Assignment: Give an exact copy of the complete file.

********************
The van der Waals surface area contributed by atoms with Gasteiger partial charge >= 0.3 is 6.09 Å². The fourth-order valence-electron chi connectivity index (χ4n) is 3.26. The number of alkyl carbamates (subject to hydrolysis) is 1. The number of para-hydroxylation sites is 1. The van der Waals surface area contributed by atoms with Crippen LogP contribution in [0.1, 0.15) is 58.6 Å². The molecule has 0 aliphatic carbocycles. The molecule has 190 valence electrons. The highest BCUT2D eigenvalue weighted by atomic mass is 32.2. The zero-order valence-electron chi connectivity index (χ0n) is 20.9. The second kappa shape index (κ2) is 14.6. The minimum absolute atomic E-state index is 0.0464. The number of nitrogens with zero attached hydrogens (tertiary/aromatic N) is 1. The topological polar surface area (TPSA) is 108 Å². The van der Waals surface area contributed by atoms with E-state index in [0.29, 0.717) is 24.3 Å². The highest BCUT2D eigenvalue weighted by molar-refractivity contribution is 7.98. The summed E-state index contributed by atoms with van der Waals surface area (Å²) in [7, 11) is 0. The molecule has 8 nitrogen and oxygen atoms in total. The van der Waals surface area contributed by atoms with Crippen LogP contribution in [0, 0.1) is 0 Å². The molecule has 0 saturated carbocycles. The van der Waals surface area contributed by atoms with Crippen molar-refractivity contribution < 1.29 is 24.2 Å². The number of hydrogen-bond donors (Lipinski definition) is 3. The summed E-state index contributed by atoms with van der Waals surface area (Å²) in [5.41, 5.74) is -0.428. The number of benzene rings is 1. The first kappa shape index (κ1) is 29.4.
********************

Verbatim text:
The van der Waals surface area contributed by atoms with Gasteiger partial charge >= 0.3 is 6.09 Å². The fourth-order valence-electron chi connectivity index (χ4n) is 3.26. The number of alkyl carbamates (subject to hydrolysis) is 1. The number of para-hydroxylation sites is 1. The van der Waals surface area contributed by atoms with Crippen LogP contribution in [0.1, 0.15) is 58.6 Å². The molecule has 0 aliphatic carbocycles. The molecule has 190 valence electrons. The highest BCUT2D eigenvalue weighted by atomic mass is 32.2. The zero-order valence-electron chi connectivity index (χ0n) is 20.9. The second kappa shape index (κ2) is 14.6. The minimum absolute atomic E-state index is 0.0464. The number of nitrogens with zero attached hydrogens (tertiary/aromatic N) is 1. The topological polar surface area (TPSA) is 108 Å². The van der Waals surface area contributed by atoms with E-state index in [0.29, 0.717) is 24.3 Å². The highest BCUT2D eigenvalue weighted by molar-refractivity contribution is 7.98. The summed E-state index contributed by atoms with van der Waals surface area (Å²) in [7, 11) is 0. The molecule has 8 nitrogen and oxygen atoms in total. The van der Waals surface area contributed by atoms with Crippen LogP contribution in [0, 0.1) is 0 Å². The molecule has 0 saturated carbocycles. The van der Waals surface area contributed by atoms with Crippen molar-refractivity contribution < 1.29 is 24.2 Å². The number of hydrogen-bond donors (Lipinski definition) is 3. The summed E-state index contributed by atoms with van der Waals surface area (Å²) in [5.41, 5.74) is -0.428. The number of benzene rings is 1. The first kappa shape index (κ1) is 29.4.